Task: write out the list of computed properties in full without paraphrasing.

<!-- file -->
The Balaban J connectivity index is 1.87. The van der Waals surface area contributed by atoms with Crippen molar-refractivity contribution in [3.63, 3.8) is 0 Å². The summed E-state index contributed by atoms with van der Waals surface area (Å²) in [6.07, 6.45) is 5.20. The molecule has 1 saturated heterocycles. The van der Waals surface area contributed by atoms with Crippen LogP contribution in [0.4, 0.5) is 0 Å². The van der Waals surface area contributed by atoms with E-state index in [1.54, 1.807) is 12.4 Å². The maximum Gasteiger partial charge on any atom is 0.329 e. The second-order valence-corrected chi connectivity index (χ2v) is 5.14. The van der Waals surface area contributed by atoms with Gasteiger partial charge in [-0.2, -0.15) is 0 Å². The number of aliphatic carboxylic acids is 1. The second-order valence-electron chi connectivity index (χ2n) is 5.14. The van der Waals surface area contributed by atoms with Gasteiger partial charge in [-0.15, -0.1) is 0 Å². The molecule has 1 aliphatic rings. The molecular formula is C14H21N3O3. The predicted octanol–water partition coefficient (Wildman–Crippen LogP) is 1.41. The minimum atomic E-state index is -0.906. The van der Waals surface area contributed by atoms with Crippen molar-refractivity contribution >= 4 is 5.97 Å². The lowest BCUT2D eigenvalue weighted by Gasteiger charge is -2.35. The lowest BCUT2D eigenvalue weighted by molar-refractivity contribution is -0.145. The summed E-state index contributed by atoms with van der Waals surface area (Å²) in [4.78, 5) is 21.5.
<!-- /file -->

The Balaban J connectivity index is 1.87. The van der Waals surface area contributed by atoms with Crippen molar-refractivity contribution in [3.63, 3.8) is 0 Å². The summed E-state index contributed by atoms with van der Waals surface area (Å²) in [6.07, 6.45) is 5.20. The molecule has 1 saturated heterocycles. The van der Waals surface area contributed by atoms with Crippen LogP contribution in [0.4, 0.5) is 0 Å². The van der Waals surface area contributed by atoms with E-state index in [1.54, 1.807) is 12.4 Å². The maximum Gasteiger partial charge on any atom is 0.329 e. The second-order valence-corrected chi connectivity index (χ2v) is 5.14. The van der Waals surface area contributed by atoms with Gasteiger partial charge in [-0.2, -0.15) is 0 Å². The number of aliphatic carboxylic acids is 1. The second-order valence-electron chi connectivity index (χ2n) is 5.14. The van der Waals surface area contributed by atoms with Gasteiger partial charge in [-0.15, -0.1) is 0 Å². The molecule has 1 aliphatic rings. The molecular formula is C14H21N3O3. The predicted octanol–water partition coefficient (Wildman–Crippen LogP) is 1.41. The minimum atomic E-state index is -0.906. The van der Waals surface area contributed by atoms with Crippen molar-refractivity contribution >= 4 is 5.97 Å². The lowest BCUT2D eigenvalue weighted by Gasteiger charge is -2.35. The lowest BCUT2D eigenvalue weighted by molar-refractivity contribution is -0.145. The summed E-state index contributed by atoms with van der Waals surface area (Å²) in [4.78, 5) is 21.5.